5. Seal it all in with gua sha.
"A good facial massage while applying products is a great way to make the skin glow, increase circulation, and stimulate more collagen production," says Vargas. So while your products are setting in, feel free to up your gua sha game or give yourself a facial massage to stimulate blood flow (five to 10 minutes usually does the trick, says Frieri).
You should have enough slip to allow the tool to effortlessly glide across your skin, but be sure to stop once your products settle in; you never want to pull at the delicate skin on your face. (To see a gua shame game in action, check out our tutorial video.)
6. Conceal blemishes, but let your natural skin texture live.
This is important—you don't want to undo all the skin care prep by applying a heavy-duty foundation. Rather, use concealer as your base: Apply it directly to conceal any blemishes or broken capillaries, as well as discolored areas that may need a little more attention (usually under the eyes and around the nose). "Concealer is highly pigmented, so you're able to use just a little bit of product and avoid layering on a heavy foundation," says Frieri.
With setting powder, it's a similar adventure: Only use enough product to set the areas you've concealed. A small eye shadow brush is best to really target those certain areas. (Pro tip: Frieri recommends spritzing a favorite toner on your brush before applying powder, as a damp brush can create a smoother, more even finish.)
7. Stick to liquid formulas and light application.
"The key to makeup application is to use creams and liquids," Patinkin notes. That's where your cream blushes, liquid highlighters, and velvety shadows come into play. With these products in particular, skip powders: "powders that can grip and look caky," says Patinkin. These formulas can mold to your skin tone (and undertones) rather than sitting on top and sweating down your face midday.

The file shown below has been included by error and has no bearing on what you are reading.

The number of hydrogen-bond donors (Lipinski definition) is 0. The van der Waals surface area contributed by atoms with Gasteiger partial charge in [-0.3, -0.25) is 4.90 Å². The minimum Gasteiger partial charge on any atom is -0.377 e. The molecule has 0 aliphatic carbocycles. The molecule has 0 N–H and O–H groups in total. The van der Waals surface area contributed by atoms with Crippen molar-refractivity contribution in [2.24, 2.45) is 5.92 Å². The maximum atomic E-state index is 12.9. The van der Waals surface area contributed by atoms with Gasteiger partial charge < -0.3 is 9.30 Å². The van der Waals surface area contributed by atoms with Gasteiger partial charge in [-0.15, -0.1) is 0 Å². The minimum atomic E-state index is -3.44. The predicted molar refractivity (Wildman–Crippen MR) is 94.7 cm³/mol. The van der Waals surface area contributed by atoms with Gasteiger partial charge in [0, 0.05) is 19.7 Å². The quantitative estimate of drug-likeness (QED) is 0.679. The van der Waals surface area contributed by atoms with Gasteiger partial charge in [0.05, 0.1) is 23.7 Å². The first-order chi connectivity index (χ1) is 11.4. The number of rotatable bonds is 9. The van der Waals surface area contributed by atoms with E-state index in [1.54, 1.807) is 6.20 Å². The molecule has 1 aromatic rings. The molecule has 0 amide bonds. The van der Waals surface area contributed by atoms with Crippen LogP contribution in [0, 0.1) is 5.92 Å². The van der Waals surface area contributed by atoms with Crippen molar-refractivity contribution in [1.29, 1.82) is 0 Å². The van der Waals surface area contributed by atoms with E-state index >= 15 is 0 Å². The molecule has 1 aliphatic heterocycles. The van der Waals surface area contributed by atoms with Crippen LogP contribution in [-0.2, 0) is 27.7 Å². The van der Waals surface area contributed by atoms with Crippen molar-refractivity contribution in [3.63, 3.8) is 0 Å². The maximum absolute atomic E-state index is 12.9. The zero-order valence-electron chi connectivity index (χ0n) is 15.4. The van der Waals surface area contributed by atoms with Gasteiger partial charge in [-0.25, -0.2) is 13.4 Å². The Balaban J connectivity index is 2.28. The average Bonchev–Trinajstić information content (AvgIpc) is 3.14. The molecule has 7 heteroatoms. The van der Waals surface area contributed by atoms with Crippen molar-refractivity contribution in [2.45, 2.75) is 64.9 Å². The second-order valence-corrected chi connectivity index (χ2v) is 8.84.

In terms of application, you want to avoid dragging a brush across the skin, says Patinkin. Use a damp makeup sponge or your fingers to pat product in. Also be sure to keep your touch light; that way, you won't disturb the skin or concealer underneath. Remember that rubbing in too much will mess with the final look—you want your skin to remain pillowy with just the right amount of shine, so let the products lay where they may.
8. Know your high and low points.
Think of your face as having peaks and valleys: You want to highlight the high points (aka, the spots on your face the sun would naturally hit) while leaving low points alone. You'll want to highlight your cheekbones, bridge of your nose, your brow bones, and cupid's bow (where a tap of highlighter can create the illusion of fuller lips). However, skip the T-zone—this is the key to avoiding looking too sweaty. "Shiny spots here can look like oil instead of glow," says Patinkin.
As for the low points, either leave them alone or use the conceal and set method mentioned above to even out any discoloration.
When in doubt, always remember your peaks and valleys: That's the key to keeping skin from looking super oily, which can turn a glass skin look from glowy to sweaty in seconds. Then all you'll need is a swipe of brow gel, a hydrating lip color (again, lightly tapping in product can give you that enviable, just-ate-a-berry-ice-pop pout), mascara (if you so choose), and you're good to go.
While achieving glass skin is a minimal makeup look, the prepping actually starts the night before with a good exfoliation routine. "Makeup is magical and transformative, but there are two things it cannot hide: texture and dimension," Frieri says.
In other words, you can't truly achieve glass skin with just makeup—it's a holistic process that starts with taking care of your skin. With an emphasis on a smooth, poreless complexion, it's no wonder glass skin has remained a top beauty ideal long past its inception. After all, healthy, youthful skin is always on-trend.